The way that Daymond John made his way into hip-hop–and entrepreneurship–is worth repeating: Growing up in Queens, NY, he knew that he wanted to be part of the scene. So he’d go on tour with LL Cool J and “grab sandwiches” for him and Salt-n-Pepa and other artists that were getting big out of the borough. Then he had an idea: What if he gave them shirts?
Soon FUBU would be born. And awesome, ’90s-minimalist commercials would be made.
He placed his shirts with the right artists in the right videos and thus got the right promotion–though the ride was just beginning.
“People thought I was this huge company,” he says, “when I was a waiter at Red Lobster with 10 T-shirts in my basement.”
Then the boom came: By 1998, when the clothing company reached its peak, sales were over $350 million. But that kind of success can go to your head, John says, and the company made some ill-advised moves, like making a record.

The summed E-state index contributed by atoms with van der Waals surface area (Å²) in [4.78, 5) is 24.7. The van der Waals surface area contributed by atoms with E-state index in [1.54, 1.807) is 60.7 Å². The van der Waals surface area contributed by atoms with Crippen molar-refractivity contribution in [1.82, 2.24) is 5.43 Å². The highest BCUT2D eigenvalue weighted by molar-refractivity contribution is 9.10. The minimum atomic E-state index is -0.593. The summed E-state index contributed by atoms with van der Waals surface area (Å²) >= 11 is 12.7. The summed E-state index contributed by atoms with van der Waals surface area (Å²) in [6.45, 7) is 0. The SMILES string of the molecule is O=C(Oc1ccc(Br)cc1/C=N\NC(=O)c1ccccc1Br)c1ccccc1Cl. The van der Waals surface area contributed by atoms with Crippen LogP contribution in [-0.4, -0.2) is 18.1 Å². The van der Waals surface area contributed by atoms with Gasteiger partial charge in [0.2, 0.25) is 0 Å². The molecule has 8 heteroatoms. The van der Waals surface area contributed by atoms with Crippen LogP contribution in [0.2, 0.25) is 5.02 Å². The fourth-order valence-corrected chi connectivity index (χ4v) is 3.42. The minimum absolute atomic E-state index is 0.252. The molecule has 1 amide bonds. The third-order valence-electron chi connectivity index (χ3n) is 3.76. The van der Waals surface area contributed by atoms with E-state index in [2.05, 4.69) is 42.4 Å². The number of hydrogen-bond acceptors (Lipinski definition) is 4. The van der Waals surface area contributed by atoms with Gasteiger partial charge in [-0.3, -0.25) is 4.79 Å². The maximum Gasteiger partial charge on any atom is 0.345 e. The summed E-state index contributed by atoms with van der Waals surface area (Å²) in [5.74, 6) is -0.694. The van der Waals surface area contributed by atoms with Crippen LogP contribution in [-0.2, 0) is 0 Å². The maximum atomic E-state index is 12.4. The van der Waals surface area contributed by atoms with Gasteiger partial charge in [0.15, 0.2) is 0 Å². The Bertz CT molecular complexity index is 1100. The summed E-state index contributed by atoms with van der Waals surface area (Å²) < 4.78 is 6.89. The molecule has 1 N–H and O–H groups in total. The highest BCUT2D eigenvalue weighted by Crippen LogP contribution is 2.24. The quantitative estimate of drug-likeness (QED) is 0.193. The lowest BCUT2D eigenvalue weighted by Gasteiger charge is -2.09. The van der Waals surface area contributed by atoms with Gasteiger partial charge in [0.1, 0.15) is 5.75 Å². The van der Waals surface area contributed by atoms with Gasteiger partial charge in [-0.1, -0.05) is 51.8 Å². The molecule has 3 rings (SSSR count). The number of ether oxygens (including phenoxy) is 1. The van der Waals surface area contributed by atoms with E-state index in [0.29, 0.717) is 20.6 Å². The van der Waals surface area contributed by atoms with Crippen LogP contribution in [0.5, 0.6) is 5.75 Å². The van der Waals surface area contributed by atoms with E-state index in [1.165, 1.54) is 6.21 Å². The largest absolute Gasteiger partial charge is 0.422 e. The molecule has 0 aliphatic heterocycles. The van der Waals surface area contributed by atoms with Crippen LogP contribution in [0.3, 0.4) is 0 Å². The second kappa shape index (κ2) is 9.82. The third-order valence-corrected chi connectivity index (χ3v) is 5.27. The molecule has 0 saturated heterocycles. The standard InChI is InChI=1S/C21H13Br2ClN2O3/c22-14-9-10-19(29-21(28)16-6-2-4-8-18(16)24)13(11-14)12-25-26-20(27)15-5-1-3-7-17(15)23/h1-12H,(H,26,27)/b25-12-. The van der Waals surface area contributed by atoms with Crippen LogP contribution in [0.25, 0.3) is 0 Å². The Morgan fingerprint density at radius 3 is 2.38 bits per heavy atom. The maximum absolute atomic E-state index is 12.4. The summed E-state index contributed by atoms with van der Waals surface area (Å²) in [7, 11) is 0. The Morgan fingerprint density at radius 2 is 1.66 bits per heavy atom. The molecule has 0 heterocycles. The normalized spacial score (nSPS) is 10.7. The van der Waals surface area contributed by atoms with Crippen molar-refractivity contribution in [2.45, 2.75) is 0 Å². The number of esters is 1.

Which didn’t turn out that well:
“We thought we were cool because FUBU was super fiery hot and we understood a lifestyle and we thought that naturally we could go out and make an album and we did … not just us singing but we already dressed all the artists and we already knew all the artists and half the video sets, so creatively we understood it, but we didn’t know the business behind it.”
A record that didn’t get the best reviews. And though they sold half a million units of the album, John says, it cost them $5 million to make.
“We didn’t know our numbers, we didn’t look at our numbers, we were spending money like drunken sailors, we were getting caught up,” he says. “What was the reason we were doing it? Did we get exposure? Yes, but from the business model, we died.”